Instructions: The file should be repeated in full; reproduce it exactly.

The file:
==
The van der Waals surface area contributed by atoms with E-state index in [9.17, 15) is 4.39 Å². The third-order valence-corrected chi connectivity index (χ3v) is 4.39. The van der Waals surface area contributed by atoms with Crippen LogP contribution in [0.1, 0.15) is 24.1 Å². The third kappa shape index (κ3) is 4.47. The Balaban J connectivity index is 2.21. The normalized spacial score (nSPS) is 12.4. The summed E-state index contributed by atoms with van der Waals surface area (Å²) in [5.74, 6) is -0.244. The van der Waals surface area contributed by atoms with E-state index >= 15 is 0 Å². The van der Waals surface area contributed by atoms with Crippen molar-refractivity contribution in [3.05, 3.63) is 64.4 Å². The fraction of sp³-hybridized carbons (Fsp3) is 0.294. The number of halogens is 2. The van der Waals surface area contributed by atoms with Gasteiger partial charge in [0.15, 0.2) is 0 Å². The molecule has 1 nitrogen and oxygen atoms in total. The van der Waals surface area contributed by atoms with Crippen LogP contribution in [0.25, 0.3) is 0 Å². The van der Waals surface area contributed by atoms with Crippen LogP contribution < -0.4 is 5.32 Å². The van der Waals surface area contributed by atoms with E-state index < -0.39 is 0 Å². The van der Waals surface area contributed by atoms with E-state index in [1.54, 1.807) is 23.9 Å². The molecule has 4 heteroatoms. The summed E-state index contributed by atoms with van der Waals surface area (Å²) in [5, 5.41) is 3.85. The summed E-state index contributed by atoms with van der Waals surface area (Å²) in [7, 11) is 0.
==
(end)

The van der Waals surface area contributed by atoms with E-state index in [9.17, 15) is 4.39 Å². The third-order valence-corrected chi connectivity index (χ3v) is 4.39. The van der Waals surface area contributed by atoms with Crippen LogP contribution in [0.1, 0.15) is 24.1 Å². The third kappa shape index (κ3) is 4.47. The Balaban J connectivity index is 2.21. The normalized spacial score (nSPS) is 12.4. The summed E-state index contributed by atoms with van der Waals surface area (Å²) in [5.74, 6) is -0.244. The van der Waals surface area contributed by atoms with E-state index >= 15 is 0 Å². The van der Waals surface area contributed by atoms with Crippen molar-refractivity contribution in [3.05, 3.63) is 64.4 Å². The fraction of sp³-hybridized carbons (Fsp3) is 0.294. The number of halogens is 2. The van der Waals surface area contributed by atoms with Gasteiger partial charge in [0.15, 0.2) is 0 Å². The molecule has 1 nitrogen and oxygen atoms in total. The van der Waals surface area contributed by atoms with Crippen LogP contribution in [0.25, 0.3) is 0 Å². The van der Waals surface area contributed by atoms with Crippen LogP contribution < -0.4 is 5.32 Å². The van der Waals surface area contributed by atoms with E-state index < -0.39 is 0 Å². The van der Waals surface area contributed by atoms with E-state index in [1.54, 1.807) is 23.9 Å². The molecule has 4 heteroatoms. The summed E-state index contributed by atoms with van der Waals surface area (Å²) in [5, 5.41) is 3.85. The summed E-state index contributed by atoms with van der Waals surface area (Å²) in [7, 11) is 0.